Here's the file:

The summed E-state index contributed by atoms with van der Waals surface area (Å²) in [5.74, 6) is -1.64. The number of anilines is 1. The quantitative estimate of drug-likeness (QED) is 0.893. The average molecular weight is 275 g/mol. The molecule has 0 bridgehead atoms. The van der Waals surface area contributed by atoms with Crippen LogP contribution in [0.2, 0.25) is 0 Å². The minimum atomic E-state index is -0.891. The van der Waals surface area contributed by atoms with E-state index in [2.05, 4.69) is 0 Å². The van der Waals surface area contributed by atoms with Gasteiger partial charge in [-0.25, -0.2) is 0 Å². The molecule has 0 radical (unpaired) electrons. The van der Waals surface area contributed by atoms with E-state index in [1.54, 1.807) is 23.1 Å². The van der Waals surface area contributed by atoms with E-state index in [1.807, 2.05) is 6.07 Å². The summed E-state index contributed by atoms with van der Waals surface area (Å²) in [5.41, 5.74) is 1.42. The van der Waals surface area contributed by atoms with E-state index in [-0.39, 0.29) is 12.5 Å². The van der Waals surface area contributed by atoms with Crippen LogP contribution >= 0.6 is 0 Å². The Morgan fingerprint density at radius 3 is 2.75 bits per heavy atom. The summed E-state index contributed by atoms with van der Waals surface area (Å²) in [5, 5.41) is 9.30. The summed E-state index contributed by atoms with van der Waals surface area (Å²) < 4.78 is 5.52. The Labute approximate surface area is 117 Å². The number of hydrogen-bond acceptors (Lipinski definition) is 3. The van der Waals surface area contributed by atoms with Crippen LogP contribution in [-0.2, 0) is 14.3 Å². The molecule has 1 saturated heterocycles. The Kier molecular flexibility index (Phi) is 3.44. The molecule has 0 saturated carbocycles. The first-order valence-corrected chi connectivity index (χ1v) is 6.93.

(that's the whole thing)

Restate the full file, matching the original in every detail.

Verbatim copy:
The summed E-state index contributed by atoms with van der Waals surface area (Å²) in [5.74, 6) is -1.64. The number of anilines is 1. The quantitative estimate of drug-likeness (QED) is 0.893. The average molecular weight is 275 g/mol. The molecule has 0 bridgehead atoms. The van der Waals surface area contributed by atoms with Crippen LogP contribution in [0.2, 0.25) is 0 Å². The minimum atomic E-state index is -0.891. The van der Waals surface area contributed by atoms with E-state index in [2.05, 4.69) is 0 Å². The van der Waals surface area contributed by atoms with Gasteiger partial charge in [-0.25, -0.2) is 0 Å². The molecule has 0 radical (unpaired) electrons. The van der Waals surface area contributed by atoms with E-state index in [1.54, 1.807) is 23.1 Å². The van der Waals surface area contributed by atoms with E-state index in [1.807, 2.05) is 6.07 Å². The summed E-state index contributed by atoms with van der Waals surface area (Å²) in [5.41, 5.74) is 1.42. The van der Waals surface area contributed by atoms with E-state index in [-0.39, 0.29) is 12.5 Å². The van der Waals surface area contributed by atoms with Crippen LogP contribution >= 0.6 is 0 Å². The Morgan fingerprint density at radius 3 is 2.75 bits per heavy atom. The summed E-state index contributed by atoms with van der Waals surface area (Å²) in [5, 5.41) is 9.30. The summed E-state index contributed by atoms with van der Waals surface area (Å²) < 4.78 is 5.52. The Labute approximate surface area is 117 Å². The number of hydrogen-bond acceptors (Lipinski definition) is 3. The van der Waals surface area contributed by atoms with Crippen LogP contribution in [-0.2, 0) is 14.3 Å². The molecule has 1 saturated heterocycles. The Kier molecular flexibility index (Phi) is 3.44. The molecule has 0 saturated carbocycles. The first-order valence-corrected chi connectivity index (χ1v) is 6.93.